A year ago, Democrats likely would not have paid much attention if former New York City Mayor Michael Bloomberg had thrown his hat in the ring as a presidential candidate, slogged through the debates, hit the campaign trail and done what any candidate must generally do to win the presidency (the current occupant of the White House aside): earned it. More than likely, he would have been viewed similarly to the likes of long shots Rep. Tim Ryan, Gov. Jay Inslee or fellow New York City Mayor Bill de Blasio — as a blip on the radar.
But now, after almost a year of campaigning and four debates, when the news came that Bloomberg had moved to join the race, my eyes rolled back in my head so far that they probably rotated 360 degrees. In this era’s Democratic Party, which is increasingly fueled by young, diverse and progressive voices, evidently, exactly what we need is a white male septuagenarian billionaire. Thank God for Michael Bloomberg!
I jest, but Bloomberg 2020 is a really bad idea. What, possibly, is missing from the primary that Bloomberg thinks he could contribute? The primary is competitive and crowded, and in head-to-head matchups, multiple candidates have been projected to beat President Donald Trump handily. Democrats already have multiple advocates for stricter gun safety regulation (Sens. Cory Booker and Elizabeth Warren, former Housing & Urban Development secretary Julian Castro) and the Green New Deal (Warren, Booker, Sens. Bernie Sanders and Kamala Harris), which are Bloomberg’s top issues. If, for some mysterious reason, what voters really want is another septuagenarian in office, we already have three to choose from (Warren, Sanders, former Vice President Joe Biden). There are also three current or past mayors (Castro, Booker, South Bend, Ind., Mayor Pete Buttigieg). Neither does the field lack a billionaire (Tom Steyer), nor several millionaires.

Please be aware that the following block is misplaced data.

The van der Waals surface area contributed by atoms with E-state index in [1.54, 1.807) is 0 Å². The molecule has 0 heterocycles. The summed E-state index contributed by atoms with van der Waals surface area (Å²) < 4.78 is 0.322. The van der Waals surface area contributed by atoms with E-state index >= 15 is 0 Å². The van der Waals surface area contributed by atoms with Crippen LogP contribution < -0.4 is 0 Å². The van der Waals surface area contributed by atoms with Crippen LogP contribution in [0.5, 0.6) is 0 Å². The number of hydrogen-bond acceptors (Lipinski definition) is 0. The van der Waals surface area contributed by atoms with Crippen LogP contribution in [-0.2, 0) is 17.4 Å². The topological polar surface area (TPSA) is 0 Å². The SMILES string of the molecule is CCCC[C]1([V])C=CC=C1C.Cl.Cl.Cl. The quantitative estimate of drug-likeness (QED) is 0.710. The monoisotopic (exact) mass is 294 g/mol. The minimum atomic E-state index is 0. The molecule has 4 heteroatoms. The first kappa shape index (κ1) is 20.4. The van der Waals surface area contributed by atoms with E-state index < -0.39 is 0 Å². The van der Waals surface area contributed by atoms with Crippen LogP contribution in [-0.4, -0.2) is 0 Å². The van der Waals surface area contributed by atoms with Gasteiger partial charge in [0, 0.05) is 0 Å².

And non-multimillionaire-donor Democrats don’t want or need a Bloomberg candidacy — they are, on average, historically happy with their field of choices. In July, the Pew Research Center found that 65% of Democrats had an “excellent” or “good” impression of the candidates. Only 5% had a “poor” impression. In 2015, just 51% of Democrats had an unambiguously positive view of the field. Democrats are about as happy now as they were in 2007, when Barack Obama, Hillary Clinton and John Edwards led the primary.
Further, most primary polls that include Bloomberg have calculated his support to be somewhere between zero and two percent — essentially, the margin of error. And he looks to be kneecapping his own candidacy from the start. First of all, due to the nature of filing deadlines, some have suggested that Bloomberg skip the early primary and caucus states and instead spend immense amounts of money campaigning the Super Tuesday states. He also has expressed that he plans to self-fund his campaign, but if he doesn’t seek small donors, he won’t be eligible for debates. If a candidate isn’t debating or campaigning in early states, it’s difficult to see how they could have any future at all.
As much as I question the advisability of Bloomberg’s likely presidential campaign, I believe that his dedication to causes such as reducing gun violence and reversing climate change is probably sincere. If that is in fact the case, there are many ways in which Bloomberg could use his vast wealth to restore democracy and protect the country from racist con men — ways that would be far more effective than a shot-in-the-dark, vanity-run for president.
He could buy Fox News (I’m serious). It’s a toxic dumpster fire that scarcely deserves to be called “journalism,” and it’s fanned the flames of xenophobia and insulated a manifestly unfit president from scrutiny. Imagine fact-based cable TV news that adhered stridently to the facts and clearly labeled its conservative bent as opinion.
He could donate billions to efforts to fix our broken democracy — automatic and same-day voter registration, objective bipartisan electoral redistricting and fighting racist voter ID laws come to mind as worthy causes. More straightforwardly, he could spend a few of his $52 billion supporting one of the many worthy presidential candidates in our current field or down-ballot races against Republican incumbents.
At this point, it appears likely that a nascent Bloomberg candidacy will flame out quickly (if it even gets off the ground). Current Democratic contenders should stay the course and keep focused on beating the other billionaire New Yorker in the race. Michael Bloomberg can take a hike.